Growing up in a Polish-American Catholic family, Donna-Marie was blessed with hard-working parents who provided a stable home for their eight children. At times her childhood was golden and carefree, but other times it was tarnished by pain that she felt was best left unspoken as she sought God for help and strength.
After she left home after high school, her path took some harrowing turns. A Vietnam veteran fiancé snapped and held her against her will. She suffered pregnancy loss, serious illness, divorce, and single motherhood. Perhaps her greatest trial was an epic custody battle in which she needed to defend both her reputation as a mother and the safety of her five children.
Yet through all the dark valleys, Donna-Marie kept the fire of her faith burning. Helping her to see the beauty of the crosses in her life, and to rely on the presence and the providence of God, were saintly souls who became her friends and mentors. One of these was Blessed Mother Teresa, who was her confidant and spiritual mother for ten years.
Raised in a happy, atheist home, Jennifer had the freedom to think for herself and play by her own rules. Yet a creeping darkness followed her all of her life. Finally, one winter night, it drove her to the edge of her balcony, making her ask once and for all why anything mattered. At that moment everything she knew and believed was shattered.
Asking the unflinching questions about life and death, good and evil, led Jennifer to Christianity, the religion she had reviled since she was an awkward, sceptical child growing up in the Bible Belt. Mortified by this turn of events, she hid her quest from everyone except her husband, concealing religious books in opaque bags as if they were porn and locking herself in public bathroom stalls to read the Bible.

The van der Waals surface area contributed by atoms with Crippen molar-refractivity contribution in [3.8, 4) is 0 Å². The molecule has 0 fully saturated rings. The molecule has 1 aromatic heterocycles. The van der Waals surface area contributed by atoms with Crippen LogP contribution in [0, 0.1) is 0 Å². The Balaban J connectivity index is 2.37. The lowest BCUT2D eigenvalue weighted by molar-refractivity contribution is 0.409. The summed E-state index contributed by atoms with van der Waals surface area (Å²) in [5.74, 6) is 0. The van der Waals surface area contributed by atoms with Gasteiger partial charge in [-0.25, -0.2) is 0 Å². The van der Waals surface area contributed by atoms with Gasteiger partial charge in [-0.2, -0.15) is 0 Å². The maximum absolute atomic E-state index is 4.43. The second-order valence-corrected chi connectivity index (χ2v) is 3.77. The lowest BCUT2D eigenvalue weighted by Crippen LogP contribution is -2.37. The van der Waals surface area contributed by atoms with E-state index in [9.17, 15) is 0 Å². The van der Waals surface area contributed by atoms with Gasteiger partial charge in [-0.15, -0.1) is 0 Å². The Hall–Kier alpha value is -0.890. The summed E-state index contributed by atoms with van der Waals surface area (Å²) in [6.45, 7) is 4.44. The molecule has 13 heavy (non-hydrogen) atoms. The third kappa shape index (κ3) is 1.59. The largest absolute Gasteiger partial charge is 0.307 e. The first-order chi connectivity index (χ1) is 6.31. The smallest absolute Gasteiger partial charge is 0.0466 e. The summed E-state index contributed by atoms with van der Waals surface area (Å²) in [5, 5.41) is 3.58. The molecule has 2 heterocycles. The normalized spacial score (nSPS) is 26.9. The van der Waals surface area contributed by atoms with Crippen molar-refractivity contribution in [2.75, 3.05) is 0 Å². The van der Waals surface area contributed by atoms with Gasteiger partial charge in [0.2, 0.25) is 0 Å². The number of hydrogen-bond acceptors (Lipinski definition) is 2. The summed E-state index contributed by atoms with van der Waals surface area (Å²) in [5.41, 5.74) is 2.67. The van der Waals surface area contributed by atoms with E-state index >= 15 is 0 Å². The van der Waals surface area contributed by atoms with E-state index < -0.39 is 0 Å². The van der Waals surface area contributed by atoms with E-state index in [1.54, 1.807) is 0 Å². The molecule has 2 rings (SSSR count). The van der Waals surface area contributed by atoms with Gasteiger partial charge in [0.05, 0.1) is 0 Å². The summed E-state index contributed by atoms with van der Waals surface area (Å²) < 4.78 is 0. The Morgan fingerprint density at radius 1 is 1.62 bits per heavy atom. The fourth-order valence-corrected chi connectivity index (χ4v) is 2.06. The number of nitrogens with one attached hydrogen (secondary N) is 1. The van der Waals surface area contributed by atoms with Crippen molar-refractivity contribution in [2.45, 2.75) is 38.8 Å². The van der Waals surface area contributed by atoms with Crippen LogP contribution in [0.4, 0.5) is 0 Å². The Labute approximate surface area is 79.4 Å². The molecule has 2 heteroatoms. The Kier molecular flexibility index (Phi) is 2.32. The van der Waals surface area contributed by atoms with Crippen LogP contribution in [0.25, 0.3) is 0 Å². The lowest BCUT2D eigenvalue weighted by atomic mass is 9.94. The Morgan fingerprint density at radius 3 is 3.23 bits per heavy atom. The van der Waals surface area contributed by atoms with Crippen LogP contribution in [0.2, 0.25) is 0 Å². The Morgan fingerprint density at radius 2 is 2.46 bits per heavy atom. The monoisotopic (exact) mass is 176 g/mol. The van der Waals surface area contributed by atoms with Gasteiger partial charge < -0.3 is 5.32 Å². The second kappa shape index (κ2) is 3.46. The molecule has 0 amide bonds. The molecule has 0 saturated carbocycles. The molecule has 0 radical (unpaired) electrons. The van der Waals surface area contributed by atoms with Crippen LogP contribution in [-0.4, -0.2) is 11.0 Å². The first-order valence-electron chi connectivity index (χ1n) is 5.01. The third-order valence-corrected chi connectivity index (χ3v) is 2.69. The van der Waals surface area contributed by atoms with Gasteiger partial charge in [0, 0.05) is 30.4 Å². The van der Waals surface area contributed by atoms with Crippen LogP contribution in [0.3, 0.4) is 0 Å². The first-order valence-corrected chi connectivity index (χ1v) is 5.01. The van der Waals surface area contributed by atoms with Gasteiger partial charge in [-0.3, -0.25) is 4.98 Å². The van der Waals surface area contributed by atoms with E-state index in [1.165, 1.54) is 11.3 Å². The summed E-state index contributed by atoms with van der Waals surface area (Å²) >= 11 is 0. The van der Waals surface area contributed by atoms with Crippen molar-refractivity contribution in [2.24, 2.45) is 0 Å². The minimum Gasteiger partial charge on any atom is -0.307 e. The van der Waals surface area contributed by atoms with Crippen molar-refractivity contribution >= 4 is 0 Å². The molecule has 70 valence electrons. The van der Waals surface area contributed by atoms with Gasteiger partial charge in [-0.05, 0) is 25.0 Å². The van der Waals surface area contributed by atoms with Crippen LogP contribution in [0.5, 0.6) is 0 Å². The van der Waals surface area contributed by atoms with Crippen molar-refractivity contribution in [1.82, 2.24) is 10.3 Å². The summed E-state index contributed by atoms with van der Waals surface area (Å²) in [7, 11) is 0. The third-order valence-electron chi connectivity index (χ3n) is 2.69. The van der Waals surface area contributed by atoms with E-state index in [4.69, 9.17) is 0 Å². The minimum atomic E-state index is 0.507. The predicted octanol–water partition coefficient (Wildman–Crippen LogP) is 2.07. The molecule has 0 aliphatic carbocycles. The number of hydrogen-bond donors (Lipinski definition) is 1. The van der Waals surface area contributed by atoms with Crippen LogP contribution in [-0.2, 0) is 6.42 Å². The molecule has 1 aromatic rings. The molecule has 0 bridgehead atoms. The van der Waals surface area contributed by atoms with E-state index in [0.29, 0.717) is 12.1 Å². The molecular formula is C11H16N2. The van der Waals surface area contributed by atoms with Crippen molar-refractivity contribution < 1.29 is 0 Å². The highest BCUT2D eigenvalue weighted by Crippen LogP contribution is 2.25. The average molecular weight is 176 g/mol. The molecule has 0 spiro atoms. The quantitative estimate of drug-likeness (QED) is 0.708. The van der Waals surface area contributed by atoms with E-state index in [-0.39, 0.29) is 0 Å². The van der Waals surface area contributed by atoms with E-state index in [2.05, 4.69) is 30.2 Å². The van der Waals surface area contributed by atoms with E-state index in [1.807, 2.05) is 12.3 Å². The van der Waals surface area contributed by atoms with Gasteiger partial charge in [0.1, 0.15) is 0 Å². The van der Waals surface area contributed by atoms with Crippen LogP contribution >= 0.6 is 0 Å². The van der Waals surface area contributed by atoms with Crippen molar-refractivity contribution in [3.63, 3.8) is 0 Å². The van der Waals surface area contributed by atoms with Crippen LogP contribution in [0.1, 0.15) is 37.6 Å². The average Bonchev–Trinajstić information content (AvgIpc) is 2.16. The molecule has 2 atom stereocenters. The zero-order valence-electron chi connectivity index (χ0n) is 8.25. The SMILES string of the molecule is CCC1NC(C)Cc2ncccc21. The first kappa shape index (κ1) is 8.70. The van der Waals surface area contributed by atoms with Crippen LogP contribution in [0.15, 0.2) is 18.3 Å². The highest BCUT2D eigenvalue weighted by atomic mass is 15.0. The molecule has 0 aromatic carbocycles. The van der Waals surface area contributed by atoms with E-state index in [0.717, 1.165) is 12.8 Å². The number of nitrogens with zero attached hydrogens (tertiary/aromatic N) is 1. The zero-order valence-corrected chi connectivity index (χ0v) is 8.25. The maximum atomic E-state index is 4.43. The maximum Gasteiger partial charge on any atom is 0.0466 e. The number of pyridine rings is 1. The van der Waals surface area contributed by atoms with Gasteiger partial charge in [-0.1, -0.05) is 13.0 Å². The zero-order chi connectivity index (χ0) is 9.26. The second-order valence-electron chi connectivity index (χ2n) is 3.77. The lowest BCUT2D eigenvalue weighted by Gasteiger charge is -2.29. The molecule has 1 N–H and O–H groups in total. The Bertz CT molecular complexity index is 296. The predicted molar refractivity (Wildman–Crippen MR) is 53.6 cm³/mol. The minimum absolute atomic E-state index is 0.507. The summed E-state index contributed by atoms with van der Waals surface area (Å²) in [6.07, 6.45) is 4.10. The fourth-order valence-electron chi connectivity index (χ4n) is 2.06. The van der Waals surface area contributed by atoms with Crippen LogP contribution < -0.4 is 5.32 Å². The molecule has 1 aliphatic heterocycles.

Just when Jennifer had a profound epiphany that gave her the courage to convert, she was diagnosed with a life-threatening medical condition-and the only treatment was directly at odds with the doctrines of her new-found faith. Something other than God is a poignant, profound and often funny tale of one woman who set out to find the meaning of life and discovered that true happiness sometimes requires losing it all.
"Paul Wilkes's memoir is a love story—and also a story of a struggle with the lover, in his case, God. The son of an immigrant, Wilkes felt that he was called to a priestly vocation, indeed a Trappist vocation. God sent him many signals that this was not his calling. So Paul had to settle for what he thought to be a second-best vocation—a very successful writer. God heaved a sigh of relief. Paul had finally 'got it.' He has written a memoir of the century."
—Andrew Greeley, author, The Catholic Imagination
"Paul Wilkes is that rarest of people—a deeply spiritual man who is also an absolutely exquisite writer. His absorbing new memoir reveals the wonderful things that can happen when you allow God to lead you along life's often bumpy path—whether or not you know where the journey will lead. This is a beautifully written, frequently haunting, and always fascinating story of seeking and finding, serving and loving, and—ultimately—dying and rising. Highly recommended."
—James Martin, SJ, author, My Life with the Saints
"Paul Wilkes's biography takes us through Paul's life, but through the stages of our own lives as well. As a result, at the end of it we can see how we, too, have become more than we ever thought we could be. Wilkes is a great writer–he has a refreshing style, a direct voice, and a stark and unfurbished honesty, even about himself. In Due Season has all the marks of Augustine's Confessions or Merton's Seven Storey Mountain. It gives the rest of us, whatever we've done, wherever we've been, hope. It helps us see the forest of our lives despite the trees.
Read this book. It can put the seasons of your own life into better, broader perspective."
—Joan Chittister, author, Called to Question: A Spiritual Memoir
Paul Wilkes' In Due Season takes the reader on a moving journey through an extraordinary era's thickets of American Catholic life and belief—opening at last into wisdom, affirmation, and hope.
—James Carroll, author, Practicing Catholic and An American Requiem, winner of the National Book Award